WIP reports also indicate whether a job is underbilled or overbilled. Either situation is a potential red flag of financial trouble. But, in many cases, there’s a benign explanation. For example, underbilling (that is, billing that fails to keep pace with a job’s progress) may be attributable to cost overruns, inefficient project management or sluggish billing.

WIP reports can also help you spot “profit fade.” This is the gradual decline in projected gross profits over the course of a job. There are several potential causes of profit fade, including inaccurate estimates, lax project management and sloppy change order practices. Again, a WIP report can tip you off to project discrepancies before the job gets too far along.

For more on WIP reports

WIP reports may initially seem overwhelming. But once you understand the terminology used and conditions that raise a red flag, the WIP report can be a powerful management tool. We can help you create these reports and teach you how to monitor WIP on a regular basis.

© 2017


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2 ways spouse-owned businesses can reduce their self-employment tax bill

If you own a profitable, unincorporated business with your spouse, you probably find the high self-employment (SE) tax bills burdensome. An unincorporated business in which both spouses are active is typically treated by the IRS as a partnership owned 50/50 by the spouses. (For simplicity, when we refer to “partnerships,” we’ll include in our definition limited liability companies that are treated as partnerships for federal tax purposes.)

For 2017, that means you’ll each pay the maximum 15.3% SE tax rate on the first $127,200 of your respective shares of net SE income from the business. Those bills can mount up if your business is profitable. To illustrate: Suppose your business generates $250,000 of net SE income in 2017. Each of you will owe $19,125 ($125,000 × 15.3%), for a combined total of $38,250.

Fortunately, there are ways spouse-owned businesses can lower their combined SE tax hit. Here are two.

1. Establish that you don’t have a spouse-owned partnership

While the IRS creates the impression that involvement by both spouses in an unincorporated business automatically creates a partnership for federal tax purposes, in many cases, it will have a tough time making the argument — especially when:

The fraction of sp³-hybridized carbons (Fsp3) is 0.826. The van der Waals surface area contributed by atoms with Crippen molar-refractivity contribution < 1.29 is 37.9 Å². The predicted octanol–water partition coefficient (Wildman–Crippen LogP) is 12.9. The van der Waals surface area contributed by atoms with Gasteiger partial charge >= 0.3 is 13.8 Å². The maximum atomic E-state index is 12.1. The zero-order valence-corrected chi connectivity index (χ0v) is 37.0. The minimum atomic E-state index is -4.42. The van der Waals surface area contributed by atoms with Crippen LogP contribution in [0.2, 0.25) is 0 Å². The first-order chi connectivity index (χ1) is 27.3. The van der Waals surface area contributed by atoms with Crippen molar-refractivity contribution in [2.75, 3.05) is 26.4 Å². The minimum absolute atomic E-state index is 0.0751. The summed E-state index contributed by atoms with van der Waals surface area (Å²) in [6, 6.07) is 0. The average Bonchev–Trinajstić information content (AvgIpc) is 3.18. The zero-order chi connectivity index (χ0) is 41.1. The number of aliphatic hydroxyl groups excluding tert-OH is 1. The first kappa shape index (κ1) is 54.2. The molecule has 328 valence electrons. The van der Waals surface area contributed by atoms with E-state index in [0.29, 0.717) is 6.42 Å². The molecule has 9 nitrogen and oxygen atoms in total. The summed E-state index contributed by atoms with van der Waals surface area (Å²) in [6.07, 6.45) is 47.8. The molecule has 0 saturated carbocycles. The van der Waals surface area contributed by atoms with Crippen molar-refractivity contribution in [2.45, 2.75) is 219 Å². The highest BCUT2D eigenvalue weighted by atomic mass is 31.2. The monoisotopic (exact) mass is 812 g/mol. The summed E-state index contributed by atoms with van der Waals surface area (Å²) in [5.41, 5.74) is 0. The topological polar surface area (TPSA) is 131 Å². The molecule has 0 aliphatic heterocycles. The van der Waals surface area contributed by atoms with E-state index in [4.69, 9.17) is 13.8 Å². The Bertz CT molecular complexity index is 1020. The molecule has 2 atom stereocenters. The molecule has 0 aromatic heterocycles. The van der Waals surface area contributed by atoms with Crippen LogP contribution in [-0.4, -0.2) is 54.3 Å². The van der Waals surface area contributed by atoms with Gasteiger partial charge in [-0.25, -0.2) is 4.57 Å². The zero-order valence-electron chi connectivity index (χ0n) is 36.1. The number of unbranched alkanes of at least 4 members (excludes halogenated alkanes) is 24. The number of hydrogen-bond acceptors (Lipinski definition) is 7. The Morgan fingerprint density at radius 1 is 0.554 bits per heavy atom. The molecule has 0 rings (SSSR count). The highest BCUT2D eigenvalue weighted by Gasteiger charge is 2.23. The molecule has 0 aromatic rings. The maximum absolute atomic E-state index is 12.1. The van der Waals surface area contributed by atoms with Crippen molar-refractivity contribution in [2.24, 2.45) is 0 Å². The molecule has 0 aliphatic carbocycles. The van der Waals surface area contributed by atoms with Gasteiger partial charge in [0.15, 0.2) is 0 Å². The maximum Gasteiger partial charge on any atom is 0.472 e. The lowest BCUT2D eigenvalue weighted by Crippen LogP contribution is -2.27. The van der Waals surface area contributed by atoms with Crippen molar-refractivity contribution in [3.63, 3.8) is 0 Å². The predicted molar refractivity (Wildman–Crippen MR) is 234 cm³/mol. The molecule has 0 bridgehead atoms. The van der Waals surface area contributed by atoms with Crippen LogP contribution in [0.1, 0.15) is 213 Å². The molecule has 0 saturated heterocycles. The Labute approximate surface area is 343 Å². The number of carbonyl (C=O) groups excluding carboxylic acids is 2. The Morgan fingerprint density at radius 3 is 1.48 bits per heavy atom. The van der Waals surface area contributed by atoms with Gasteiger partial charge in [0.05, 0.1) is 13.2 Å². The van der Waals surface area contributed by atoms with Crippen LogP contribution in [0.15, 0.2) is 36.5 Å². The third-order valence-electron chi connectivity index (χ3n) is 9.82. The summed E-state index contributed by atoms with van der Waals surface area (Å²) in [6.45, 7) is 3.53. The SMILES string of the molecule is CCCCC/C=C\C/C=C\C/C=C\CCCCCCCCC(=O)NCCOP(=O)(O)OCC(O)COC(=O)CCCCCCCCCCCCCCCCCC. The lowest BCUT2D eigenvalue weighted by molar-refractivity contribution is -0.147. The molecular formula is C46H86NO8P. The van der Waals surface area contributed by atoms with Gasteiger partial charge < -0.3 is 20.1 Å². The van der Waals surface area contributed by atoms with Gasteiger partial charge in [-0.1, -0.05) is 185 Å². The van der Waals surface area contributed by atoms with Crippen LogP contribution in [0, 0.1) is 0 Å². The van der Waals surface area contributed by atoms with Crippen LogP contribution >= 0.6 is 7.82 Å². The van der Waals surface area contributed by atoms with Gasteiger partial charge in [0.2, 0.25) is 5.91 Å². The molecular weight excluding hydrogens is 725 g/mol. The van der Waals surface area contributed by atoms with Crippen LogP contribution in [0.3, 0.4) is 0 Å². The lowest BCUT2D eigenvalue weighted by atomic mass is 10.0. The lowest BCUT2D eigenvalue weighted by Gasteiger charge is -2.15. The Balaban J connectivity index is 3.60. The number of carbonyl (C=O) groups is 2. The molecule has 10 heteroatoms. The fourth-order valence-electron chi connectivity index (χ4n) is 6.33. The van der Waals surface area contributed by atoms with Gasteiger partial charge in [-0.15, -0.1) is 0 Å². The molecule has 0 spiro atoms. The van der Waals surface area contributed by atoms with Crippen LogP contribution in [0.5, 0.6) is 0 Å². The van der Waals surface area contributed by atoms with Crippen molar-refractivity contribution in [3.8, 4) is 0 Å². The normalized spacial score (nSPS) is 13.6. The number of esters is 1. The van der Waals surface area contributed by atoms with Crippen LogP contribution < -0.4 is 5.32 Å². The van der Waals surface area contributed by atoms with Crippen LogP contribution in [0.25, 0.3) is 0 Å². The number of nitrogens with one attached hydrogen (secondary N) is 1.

• The spouses have no discernible partnership agreement, and
  • The business hasn’t been represented as a partnership to third parties, such as banks and customers.

If you can establish that your business is a sole proprietorship (or a single-member LLC treated as a sole proprietorship for tax purposes), only the spouse who is considered the proprietor owes SE tax.

Let’s assume the same facts as in the previous example, except that your business is a sole proprietorship operated by one spouse. Now you have to calculate SE tax for only that spouse. For 2017, the SE tax bill is $23,023 [($127,200 × 15.3%) + ($122,800 × 2.9%)]. That’s much less than the combined SE tax bill from the first example ($38,250).

2. Establish that you don’t have a 50/50 spouse-owned partnership

Even if you do have a spouse-owned partnership, it’s not a given that it’s a 50/50 one. Your business might more properly be characterized as owned, say, 80% by one spouse and 20% by the other spouse, because one spouse does much more work than the other.

Let’s assume the same facts as in the first example, except that your business is an 80/20 spouse-owned partnership. In this scenario, the 80% spouse has net SE income of $200,000, and the 20% spouse has net SE income of $50,000. For 2017, the SE tax bill for the 80% spouse is $21,573 [($127,200 × 15.3%) + ($72,800 × 2.9%)], and the SE tax bill for the 20% spouse is $7,650 ($50,000 × 15.3%). The combined total SE tax bill is only $29,223 ($21,573 + $7,650).